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As is probably true of many liberal arts education experiences, my time as both a government major and a creative writing minor has come with many fascinating lessons. One of the few incontestable right answers has been that there is no right answer — and that James Hutton is known as the father of modern geology, a fact that snagged me two much-needed extra credit points on my first and last earth sciences exam.
On Monday morning, prosecuting attorneys opened the second week of the trial against Parker Gilbert ’16, accused of rape, by calling further witnesses and relying heavily on medical records and visual aids. The day centered around testimony from Elizabeth Morse ’77, a sexual assault nurse examiner who saw the complainant at Dartmouth-Hitchcock Medical Center following her initial examination at Dick’s House.
Tracy Wang / The Dartmouth Staff
I am a television addict, so it’s only fitting that I learned the word “penultimate” from watching “Sex and the City.” In the penultimate episode of the series, Carrie is in Paris with the Russian, and everyone’s cringing because who doesn’t know that she’s supposed to be with Big. Every moment of callous rudeness on his part is just another confirmation. The penultimate, or second to last, tends to be a mess. It’s the last bit of dramatic chaos before everything gets neatly resolved for the happy ending, the peak of unhappiness before everyone rides off into the sunset.
The first snow in Hanover is usually a letdown. Everyone, myself included, gets really excited at those first flurries, imagining winter wonderlands to come. For some of us, it’s the first time we’ve seen snow. But if my winters here are any indication — I’ve only had two, but we’ll assume they’re representative — the first snow never stays for long, usually washed away by the fall New England rain. It can be a little disappointing for winter lovers yearning for the seasonal transition. But have no fear, before long, it will be back in full force, and when April comes around and it’s still snowing, you’ll curse the days you ever wished for more.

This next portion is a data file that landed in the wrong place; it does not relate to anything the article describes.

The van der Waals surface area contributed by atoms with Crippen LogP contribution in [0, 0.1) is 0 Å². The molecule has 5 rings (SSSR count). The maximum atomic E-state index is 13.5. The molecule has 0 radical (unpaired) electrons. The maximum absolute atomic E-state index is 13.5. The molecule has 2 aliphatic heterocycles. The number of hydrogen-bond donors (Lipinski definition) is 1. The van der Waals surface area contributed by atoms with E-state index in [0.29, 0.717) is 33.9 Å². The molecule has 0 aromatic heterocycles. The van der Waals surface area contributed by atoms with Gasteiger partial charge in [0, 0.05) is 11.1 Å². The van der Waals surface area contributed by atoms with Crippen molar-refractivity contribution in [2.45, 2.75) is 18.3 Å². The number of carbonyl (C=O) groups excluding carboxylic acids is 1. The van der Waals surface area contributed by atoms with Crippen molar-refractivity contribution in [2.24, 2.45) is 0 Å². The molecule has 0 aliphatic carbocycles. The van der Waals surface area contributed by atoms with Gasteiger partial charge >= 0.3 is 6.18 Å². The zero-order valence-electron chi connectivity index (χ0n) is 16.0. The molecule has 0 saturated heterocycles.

Maybe it's because food always has and always will bring people together. This week we explore the struggle of international students longing for the rare taste of home, and the identity of a favorite pizza shop many of us will only interact with over the phone. Maybe sitting down together at a dinner table reminds us that for all our ways of labeling ourselves, we're more similar than we think. Of course, some people are better to close down FoCo with than others. You just have to find the patient ear that works for you.
In this week's issue, we take a look at a friendly group of woodsmen who pass through town pretty regularly, do a bit of metanalysis of what we do here at The Dartmouth, go undercover to find out what exactly the freshmen have been up to for the past six weeks and talk to some aspiring jocks who didn't quite make the mark. Midterms may be weighing heavy, but beyond the imminent deadlines, it's the same school that we arrived at three years ago, six weeks ago or somewhere in between. Maybe it's time we all go out searching for that original lure of opportunity once more. Happy Friday!